The results of the present study are shown as OR (95% CIs) per genetically predicted increase in each lifestyle factor. We selected SNPs associated with self-reported levels of physical activity which were measured via a touchscreen questionnaire in the UK Biobank [27]. The measurement of MVPA like carrying light loads, cycling at normal pace was taking the sum of total minutes/week of MVPA multiplied by four and the total number of VPA minutes/week multiplied by eight, which were corresponding to metabolic equivalents. However, minutes/week of VPA such as fast cycling, aerobics, heavy lifting were divided into those meeting the 3 days/week of VPA at 25/mins per day vs. 0 days of VPA because the heritability of VPA has previously been shown to be high [27]. Sedentary was measured by self-reported duration of sedentary behaviours, which may occur in sitting, reclining or lying postures [28]. Furthermore, sleep duration was measured by self-reported usual hours of sleep at night [29]. It’s worth noting that the estimates represent the odds ratio per 1 unit higher log odds of the risk factor for the binary risk factors like VPA.

All analyses were performed with Stata version 14.2 (StataCorp, College Station, TX) and R version 3.5.3 (R foundation). Taken multiple testing into account, we applied Bonferroni correction in the genetic association analyses, thus the threshold of statistical significance is 0.05 / (3 outcomes × 4 factors) = 0.00417. P < 0.05 but above the Bonferroni corrected significance threshold was considered as suggestive evidence for a potential association.


Coronary artery disease (CAD)

We found evidence of a potential protective effect of genetically predicted VPA on CAD (IVW OR, 0.65 for CAD per 1 unit higher log odds in VPA; 95% CI, 0.47–0.90; P = 0.009) (Fig. 2and eFigure 1); simple median and weighted median yielded similar pattern of effects; the results of the MR-Egger method confirmed the absence of evidence for directional pleiotropy (P = 0.258) (eTable 8). However, there was no significant association between CAD and genetically predicted MVPA (IVW OR, 1.38 for CAD per 1-SD higher in MVPA; 95% CI, 0.55–3.47; P = 0.499), genetically predicted sleep duration (IVW OR, 1.00 for CAD per 1-SD higher in sleep duration; 95% CI, 0.99–1.00; P = 0.162) or genetically predicted sedentary behaviours (IVW OR, 1.14 for CAD per 1-SD higher in sedentary behaviours; 95% CI, 0.61–2.10; P = 0.687), which provided insufficient data for alternative MR methods and sensitivity analyses (Fig. 2).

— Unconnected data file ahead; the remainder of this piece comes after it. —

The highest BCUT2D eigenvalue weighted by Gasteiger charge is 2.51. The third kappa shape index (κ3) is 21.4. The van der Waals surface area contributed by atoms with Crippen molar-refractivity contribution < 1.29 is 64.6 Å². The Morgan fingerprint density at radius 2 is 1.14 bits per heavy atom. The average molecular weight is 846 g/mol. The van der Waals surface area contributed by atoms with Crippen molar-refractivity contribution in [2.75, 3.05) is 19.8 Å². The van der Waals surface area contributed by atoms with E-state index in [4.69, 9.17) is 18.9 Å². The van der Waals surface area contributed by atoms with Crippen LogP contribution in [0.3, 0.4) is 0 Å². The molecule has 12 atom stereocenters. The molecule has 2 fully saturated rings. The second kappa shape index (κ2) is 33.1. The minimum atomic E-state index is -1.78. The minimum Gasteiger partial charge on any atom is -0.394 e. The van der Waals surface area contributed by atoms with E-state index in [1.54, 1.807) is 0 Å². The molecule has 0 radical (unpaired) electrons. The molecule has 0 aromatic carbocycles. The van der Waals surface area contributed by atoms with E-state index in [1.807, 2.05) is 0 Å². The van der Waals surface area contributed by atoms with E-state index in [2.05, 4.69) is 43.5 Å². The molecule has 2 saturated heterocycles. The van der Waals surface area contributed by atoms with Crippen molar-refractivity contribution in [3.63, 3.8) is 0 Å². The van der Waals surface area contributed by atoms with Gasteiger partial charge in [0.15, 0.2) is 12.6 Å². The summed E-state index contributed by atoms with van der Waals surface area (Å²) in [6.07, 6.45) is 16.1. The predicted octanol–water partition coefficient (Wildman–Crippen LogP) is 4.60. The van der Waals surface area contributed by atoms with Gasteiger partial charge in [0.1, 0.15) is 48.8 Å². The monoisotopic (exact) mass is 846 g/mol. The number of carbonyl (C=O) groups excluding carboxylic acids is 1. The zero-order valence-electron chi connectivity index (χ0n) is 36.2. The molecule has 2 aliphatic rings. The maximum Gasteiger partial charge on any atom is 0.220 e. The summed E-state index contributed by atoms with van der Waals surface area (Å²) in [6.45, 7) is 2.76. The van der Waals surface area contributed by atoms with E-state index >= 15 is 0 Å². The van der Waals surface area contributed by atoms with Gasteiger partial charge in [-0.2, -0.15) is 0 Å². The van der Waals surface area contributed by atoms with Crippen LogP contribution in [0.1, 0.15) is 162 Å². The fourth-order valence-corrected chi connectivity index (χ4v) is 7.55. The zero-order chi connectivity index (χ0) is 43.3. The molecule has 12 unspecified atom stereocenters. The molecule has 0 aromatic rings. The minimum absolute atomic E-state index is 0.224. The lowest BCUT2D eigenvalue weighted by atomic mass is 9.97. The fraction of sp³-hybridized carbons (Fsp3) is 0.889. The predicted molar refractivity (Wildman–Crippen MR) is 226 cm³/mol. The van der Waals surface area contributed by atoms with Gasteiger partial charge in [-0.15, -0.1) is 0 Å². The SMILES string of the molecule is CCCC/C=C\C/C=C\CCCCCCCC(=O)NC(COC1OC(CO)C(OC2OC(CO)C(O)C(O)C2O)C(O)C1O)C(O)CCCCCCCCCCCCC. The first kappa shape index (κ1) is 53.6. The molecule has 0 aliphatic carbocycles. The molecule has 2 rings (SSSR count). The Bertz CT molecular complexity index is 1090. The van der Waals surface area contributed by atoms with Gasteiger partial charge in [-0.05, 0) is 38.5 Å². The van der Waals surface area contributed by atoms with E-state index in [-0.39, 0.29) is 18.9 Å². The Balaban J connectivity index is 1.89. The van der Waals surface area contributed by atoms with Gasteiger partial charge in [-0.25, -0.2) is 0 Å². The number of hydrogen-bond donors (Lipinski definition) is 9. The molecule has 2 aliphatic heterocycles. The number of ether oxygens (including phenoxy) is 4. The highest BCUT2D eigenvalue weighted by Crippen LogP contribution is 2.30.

Fig. 2
figure 2

Odds ratio for association of genetically predicted lifestyle factors with cardiovascular diseases. OR: odds ratio; CI: confidence internal. OR (95% CI) means risk of cardiovascular diseases per 1 SD increase of continuous factors or per 1 unit log odds increase of binary factors. SNPs = single nucleotide polymorphisms; MVPA = moderate-to-vigorous physical activity, VPA = vigorous physical activity; MI = myocardial infarction, CAD = coronary artery disease

Myocardial infarction (MI)

Our MR results suggested higher log odds of genetically predicted VPA was associated with lower risk of MI (IVW OR, 0.74 for MI per 1 unit higher log odds in VPA; 95% CI, 0.59–0.93; P = 0.010) (Fig. 2and eFig. 2); the simple median and the weighted median methods obtain consistent results with the IVW; there is no evidence of directional pleiotropy in the genetic instrument using the Egger intercept test (P = 0.560) (eTable 8). Nonetheless, we observed that genetically predicted MVPA (IVW OR, 1.88 for MI per 1-SD higher in MVPA; 95% CI, 0.52–6.79; P = 0.338), genetically predicted sleep duration (IVW OR, 1.00 for MI per 1-SD higher in sleep duration; 95% CI, 1.00–1.00; P = 0.688), and genetically predicted sedentary behaviours (IVW OR, 1.45 for MI per 1-SD higher in sedentary behaviours; 95% CI, 0.89–2.37; P = 0.140) were not significant associated with MI (Fig. 2).


There was no significant association to be found between four lifestyle factors and stroke, including genetically predicted MVPA (IVW OR, 1.33 for stroke per 1-SD higher in MVPA; 95% CI, 0.58–3.05; P = 0.501), genetically predicted sleep duration (IVW OR, 1.00 for stroke per 1-SD higher in sleep duration; 95% CI, 1.00–1.01; P = 0.231), genetically predicted VPA (IVW OR, 1.23 for stroke per 1 unit higher log odds in VPA; 95% CI, 0.77–1.97; P = 0.381 and genetically predicted sedentary behaviours (IVW OR, 0.85 for stroke per 1-SD higher in sedentary behaviours; 95% CI, 0.48–1.52; P = 0.589) (Figure 2).


We further examined the causal effects of the lifestyle factors on HDL, LDL, TC and TG, and we did not find that lifestyle factors SNPs were associated with any lipids (Fig. 3). Results were similar in sensitivity analyses that used the simple median and weighted median methods. However, directional pleiotropy existed in the associations of MVPA or sleep duration with almost all lipids (P<0.05), which may influence the results. (eTable 9).

Fig. 3
figure 3

Odds ratio for association of genetically predicted lifestyle factors with lipids. ES: effect size; CI: confidence internal. ES (95% CI) means risk of changes in lipids per 1 SD increase of continuous factors or per 1 unit log odds increase of binary factors. SNPs = single nucleotide polymorphisms; MVPA = moderate-to-vigorous physical activity, VPA = vigorous physical activity; HDL = high density lipoprotein, LDL = low density lipoprotein, TC = total cholesterol, TG = triglycerides